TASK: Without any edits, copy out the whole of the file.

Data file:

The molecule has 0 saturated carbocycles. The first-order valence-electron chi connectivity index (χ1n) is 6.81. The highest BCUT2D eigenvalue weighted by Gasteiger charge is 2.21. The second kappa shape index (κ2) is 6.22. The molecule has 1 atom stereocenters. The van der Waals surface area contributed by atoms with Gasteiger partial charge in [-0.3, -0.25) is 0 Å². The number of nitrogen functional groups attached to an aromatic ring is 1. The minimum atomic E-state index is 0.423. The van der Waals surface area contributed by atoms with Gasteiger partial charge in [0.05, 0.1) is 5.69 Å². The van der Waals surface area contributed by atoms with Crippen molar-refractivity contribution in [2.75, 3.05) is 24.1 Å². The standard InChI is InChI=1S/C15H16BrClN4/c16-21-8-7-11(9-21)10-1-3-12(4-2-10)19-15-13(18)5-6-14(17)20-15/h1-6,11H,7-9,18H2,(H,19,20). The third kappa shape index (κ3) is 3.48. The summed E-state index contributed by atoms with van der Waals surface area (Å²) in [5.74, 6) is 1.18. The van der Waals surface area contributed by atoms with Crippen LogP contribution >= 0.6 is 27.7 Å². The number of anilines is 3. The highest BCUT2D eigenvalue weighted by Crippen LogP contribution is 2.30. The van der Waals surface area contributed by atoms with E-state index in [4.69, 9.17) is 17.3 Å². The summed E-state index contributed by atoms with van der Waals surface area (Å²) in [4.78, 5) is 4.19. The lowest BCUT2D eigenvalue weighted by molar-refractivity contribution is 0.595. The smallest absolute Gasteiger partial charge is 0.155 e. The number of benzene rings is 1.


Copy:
The molecule has 0 saturated carbocycles. The first-order valence-electron chi connectivity index (χ1n) is 6.81. The highest BCUT2D eigenvalue weighted by Gasteiger charge is 2.21. The second kappa shape index (κ2) is 6.22. The molecule has 1 atom stereocenters. The van der Waals surface area contributed by atoms with Gasteiger partial charge in [-0.3, -0.25) is 0 Å². The number of nitrogen functional groups attached to an aromatic ring is 1. The minimum atomic E-state index is 0.423. The van der Waals surface area contributed by atoms with Gasteiger partial charge in [0.05, 0.1) is 5.69 Å². The van der Waals surface area contributed by atoms with Crippen molar-refractivity contribution in [2.75, 3.05) is 24.1 Å². The standard InChI is InChI=1S/C15H16BrClN4/c16-21-8-7-11(9-21)10-1-3-12(4-2-10)19-15-13(18)5-6-14(17)20-15/h1-6,11H,7-9,18H2,(H,19,20). The third kappa shape index (κ3) is 3.48. The summed E-state index contributed by atoms with van der Waals surface area (Å²) in [5.74, 6) is 1.18. The van der Waals surface area contributed by atoms with Crippen LogP contribution >= 0.6 is 27.7 Å². The number of anilines is 3. The highest BCUT2D eigenvalue weighted by Crippen LogP contribution is 2.30. The van der Waals surface area contributed by atoms with E-state index in [4.69, 9.17) is 17.3 Å². The summed E-state index contributed by atoms with van der Waals surface area (Å²) in [4.78, 5) is 4.19. The lowest BCUT2D eigenvalue weighted by molar-refractivity contribution is 0.595. The smallest absolute Gasteiger partial charge is 0.155 e. The number of benzene rings is 1.